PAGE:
Security "Bits"

SaaS Holes - Part 2: Suspicious Activity

By Annie Wang | October 13, 2014 at 6:00 AM


Suspicious activities

In part one of this series I discussed how single sign-on systems can make identity sprawl obsolete (at least from an enterprise perspective). Do check it out

If you haven’t given it a read. Part 2 of this series will be addressing another major problem area when it comes to cloud apps - Monitoring for suspicious activities.

When you think of monitoring for suspicious activities, what’s the first thing you think of? Some of you might be thinking Showtime’s hit series “Homeland” (given the recent premiere). Being the dog lover that I am, I think of guard dogs. For hundred of years, guard dogs were one of human’s most advanced security systems. They barked when intruders were on our property, they gave us peace of mind when we were away, asleep or otherwise in dispose and lastly, they were cost effective. In essence, they protected our most beloved assets, family and home. Watch dogs gave us visibility into what was going on our property. The same concept applies to protecting cloud apps.

The Hole: No Visibility Into Suspicious Activities (aka no guard dogs)

No visibility 


Most cloud apps don’t offer any audit logging or visibility into user activity. In other words there are no watch dogs!

Here’s an example scenario to help paint a clearer picture: 

“Dimitra” signs into Office 365 in Bangalore, India at 1pm local time while on a business trip. At the same time someone posing as “Dimitra” logs into from San Francisco, California.

If Dimitra’s company is relying solely on a cloud app, they wouldn’t know that they may have a potential compromise on their hands. No alerts are sent your way, no red flags have been drawn, no barking. Just silence. This lack of visibility can turn into hundreds of thousands of dollars of fines, not to mention the loss of the public’s trust.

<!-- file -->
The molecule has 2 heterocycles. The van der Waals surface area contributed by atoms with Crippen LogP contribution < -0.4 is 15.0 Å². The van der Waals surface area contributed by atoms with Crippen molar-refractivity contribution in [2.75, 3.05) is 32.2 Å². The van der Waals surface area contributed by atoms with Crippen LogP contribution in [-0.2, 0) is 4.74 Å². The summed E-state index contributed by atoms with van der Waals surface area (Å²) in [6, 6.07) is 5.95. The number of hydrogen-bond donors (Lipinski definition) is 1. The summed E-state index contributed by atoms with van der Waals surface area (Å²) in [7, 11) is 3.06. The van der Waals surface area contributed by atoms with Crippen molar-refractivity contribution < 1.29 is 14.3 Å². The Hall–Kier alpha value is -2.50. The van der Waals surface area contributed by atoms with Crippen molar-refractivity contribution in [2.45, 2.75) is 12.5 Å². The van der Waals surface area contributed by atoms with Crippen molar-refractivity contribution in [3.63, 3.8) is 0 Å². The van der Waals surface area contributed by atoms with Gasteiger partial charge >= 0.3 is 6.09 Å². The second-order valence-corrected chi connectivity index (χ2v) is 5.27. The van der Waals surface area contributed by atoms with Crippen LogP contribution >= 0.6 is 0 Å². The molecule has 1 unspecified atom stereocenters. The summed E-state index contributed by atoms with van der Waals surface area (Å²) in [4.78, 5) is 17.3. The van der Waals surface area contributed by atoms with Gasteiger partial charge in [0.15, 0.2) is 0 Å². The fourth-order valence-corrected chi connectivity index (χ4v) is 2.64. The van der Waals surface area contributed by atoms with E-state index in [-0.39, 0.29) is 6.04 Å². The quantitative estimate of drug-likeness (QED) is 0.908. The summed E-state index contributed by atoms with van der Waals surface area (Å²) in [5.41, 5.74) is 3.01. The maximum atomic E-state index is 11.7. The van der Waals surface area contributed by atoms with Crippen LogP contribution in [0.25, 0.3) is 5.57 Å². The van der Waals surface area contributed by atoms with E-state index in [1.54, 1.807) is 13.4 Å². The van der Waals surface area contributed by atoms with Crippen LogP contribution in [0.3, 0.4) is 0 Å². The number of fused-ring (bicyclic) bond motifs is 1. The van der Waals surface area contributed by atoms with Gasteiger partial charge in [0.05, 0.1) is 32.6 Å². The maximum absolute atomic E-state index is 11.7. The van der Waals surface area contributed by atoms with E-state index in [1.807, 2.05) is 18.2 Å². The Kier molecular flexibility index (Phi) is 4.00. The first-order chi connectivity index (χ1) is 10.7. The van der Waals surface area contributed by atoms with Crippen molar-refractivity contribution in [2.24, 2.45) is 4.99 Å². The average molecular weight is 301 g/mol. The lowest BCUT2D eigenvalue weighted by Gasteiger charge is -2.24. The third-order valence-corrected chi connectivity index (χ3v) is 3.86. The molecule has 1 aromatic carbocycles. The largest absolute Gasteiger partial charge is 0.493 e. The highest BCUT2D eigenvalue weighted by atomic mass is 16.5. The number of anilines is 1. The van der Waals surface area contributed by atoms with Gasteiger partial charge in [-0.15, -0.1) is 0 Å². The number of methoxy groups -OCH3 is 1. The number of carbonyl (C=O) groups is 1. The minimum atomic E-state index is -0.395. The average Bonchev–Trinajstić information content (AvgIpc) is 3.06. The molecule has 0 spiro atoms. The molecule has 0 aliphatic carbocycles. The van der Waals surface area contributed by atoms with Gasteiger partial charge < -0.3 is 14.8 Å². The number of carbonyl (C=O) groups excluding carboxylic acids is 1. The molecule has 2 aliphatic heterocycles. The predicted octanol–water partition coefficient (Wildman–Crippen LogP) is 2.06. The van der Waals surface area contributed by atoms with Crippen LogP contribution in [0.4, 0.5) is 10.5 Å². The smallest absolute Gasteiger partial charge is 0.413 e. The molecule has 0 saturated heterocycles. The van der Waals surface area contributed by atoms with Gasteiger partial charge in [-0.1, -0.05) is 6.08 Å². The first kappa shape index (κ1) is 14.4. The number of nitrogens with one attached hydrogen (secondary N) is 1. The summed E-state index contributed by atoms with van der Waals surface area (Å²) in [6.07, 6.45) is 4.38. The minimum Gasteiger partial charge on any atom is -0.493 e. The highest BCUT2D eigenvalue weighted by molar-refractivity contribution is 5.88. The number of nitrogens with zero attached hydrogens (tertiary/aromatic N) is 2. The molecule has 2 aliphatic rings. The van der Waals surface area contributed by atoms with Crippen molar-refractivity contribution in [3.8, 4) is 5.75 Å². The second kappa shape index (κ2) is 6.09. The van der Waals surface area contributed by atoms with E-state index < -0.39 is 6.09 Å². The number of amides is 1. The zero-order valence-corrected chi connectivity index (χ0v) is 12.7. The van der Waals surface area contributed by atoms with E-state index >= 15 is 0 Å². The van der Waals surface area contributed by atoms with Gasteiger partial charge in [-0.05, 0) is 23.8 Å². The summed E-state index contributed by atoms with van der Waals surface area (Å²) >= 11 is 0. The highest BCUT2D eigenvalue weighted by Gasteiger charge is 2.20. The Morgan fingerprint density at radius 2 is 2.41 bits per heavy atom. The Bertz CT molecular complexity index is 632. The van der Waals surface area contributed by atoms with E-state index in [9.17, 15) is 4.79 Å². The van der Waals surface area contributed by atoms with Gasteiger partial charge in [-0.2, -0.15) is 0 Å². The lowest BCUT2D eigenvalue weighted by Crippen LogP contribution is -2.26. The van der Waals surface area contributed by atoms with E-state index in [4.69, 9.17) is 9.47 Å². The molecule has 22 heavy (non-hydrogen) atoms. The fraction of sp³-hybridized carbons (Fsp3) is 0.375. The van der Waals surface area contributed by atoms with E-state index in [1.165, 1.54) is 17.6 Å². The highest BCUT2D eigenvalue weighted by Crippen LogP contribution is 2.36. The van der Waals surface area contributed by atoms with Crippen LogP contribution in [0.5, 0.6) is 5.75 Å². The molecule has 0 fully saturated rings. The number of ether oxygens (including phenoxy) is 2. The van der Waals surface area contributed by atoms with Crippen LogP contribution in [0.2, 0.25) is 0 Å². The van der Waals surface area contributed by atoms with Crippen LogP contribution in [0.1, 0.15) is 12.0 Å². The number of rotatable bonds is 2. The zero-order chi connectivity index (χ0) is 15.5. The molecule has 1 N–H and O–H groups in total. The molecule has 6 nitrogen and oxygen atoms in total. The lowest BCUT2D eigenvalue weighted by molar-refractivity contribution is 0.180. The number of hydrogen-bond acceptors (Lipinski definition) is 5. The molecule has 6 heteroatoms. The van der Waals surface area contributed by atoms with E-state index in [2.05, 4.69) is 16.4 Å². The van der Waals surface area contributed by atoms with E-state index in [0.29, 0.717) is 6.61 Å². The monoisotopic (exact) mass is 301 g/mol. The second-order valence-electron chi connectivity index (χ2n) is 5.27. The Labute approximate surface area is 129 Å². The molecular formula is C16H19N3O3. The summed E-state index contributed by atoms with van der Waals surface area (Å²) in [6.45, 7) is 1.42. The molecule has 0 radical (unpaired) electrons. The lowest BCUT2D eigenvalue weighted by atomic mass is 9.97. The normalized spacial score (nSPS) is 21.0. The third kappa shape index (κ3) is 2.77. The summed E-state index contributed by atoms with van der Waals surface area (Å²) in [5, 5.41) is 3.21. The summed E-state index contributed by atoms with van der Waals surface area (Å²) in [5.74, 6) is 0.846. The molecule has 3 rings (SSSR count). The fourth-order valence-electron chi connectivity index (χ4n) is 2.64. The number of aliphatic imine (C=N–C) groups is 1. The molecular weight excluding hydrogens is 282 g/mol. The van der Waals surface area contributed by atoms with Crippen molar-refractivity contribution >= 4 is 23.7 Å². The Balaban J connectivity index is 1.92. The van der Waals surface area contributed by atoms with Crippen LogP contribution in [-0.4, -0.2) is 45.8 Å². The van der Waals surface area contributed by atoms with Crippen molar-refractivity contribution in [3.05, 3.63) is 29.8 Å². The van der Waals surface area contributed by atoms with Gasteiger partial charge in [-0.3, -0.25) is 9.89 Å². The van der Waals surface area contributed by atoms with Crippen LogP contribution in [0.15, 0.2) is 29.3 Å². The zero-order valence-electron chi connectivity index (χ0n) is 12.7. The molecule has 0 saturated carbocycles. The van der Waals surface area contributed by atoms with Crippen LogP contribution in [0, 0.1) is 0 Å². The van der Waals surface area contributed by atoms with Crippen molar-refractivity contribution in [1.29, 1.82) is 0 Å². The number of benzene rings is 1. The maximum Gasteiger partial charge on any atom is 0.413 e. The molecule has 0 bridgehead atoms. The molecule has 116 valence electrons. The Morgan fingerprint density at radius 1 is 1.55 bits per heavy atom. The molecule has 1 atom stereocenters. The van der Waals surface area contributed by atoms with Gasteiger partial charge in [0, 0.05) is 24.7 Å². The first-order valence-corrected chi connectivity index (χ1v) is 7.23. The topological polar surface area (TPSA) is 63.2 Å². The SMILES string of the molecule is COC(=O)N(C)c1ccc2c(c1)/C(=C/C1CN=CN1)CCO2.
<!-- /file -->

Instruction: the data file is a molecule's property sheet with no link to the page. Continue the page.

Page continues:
If you’re a financial or healthcare institution, or function within any other highly regulated industry, visibility into who is accessing what information, and flagging any and all suspicious activities is even more important.  

The Fill: An Effective Cloud Access Security Broker (Rottweiler not Poodle)


The good thing is that there is a solution. A cyber security guard dog that you can use to monitor all activity taking place in your cloud applications, even if activities take place in multiple cloud apps at the same time. Cloud access security brokers (CASBs) give you complete visibility into corporate activity across all company cloud apps. They’re super easy to implement and some take less then 30 min. to deploy. Here’s how they work: 

  1. Implement CASB
  2. All data from cloud apps (i.e Office 365, Google Apps etc.) flows through proxy
  3. Data is then recorded

NOTE: Remember, you want a Rottweiler for a watch dog, not a poodle. Make sure to invest in a CASB that offers alerts (not all do this) with all information in plain English. Some logs offer an audit log of unreadable transactions. Not the biggest help when you’re trying to operate at the speed of life. 


Stay tuned for Part 3 in our blog series. I will be tackling data leakage. Follow @Bitglass to learn about what’s going on in the cloud and mobile security world.

Chris Hines



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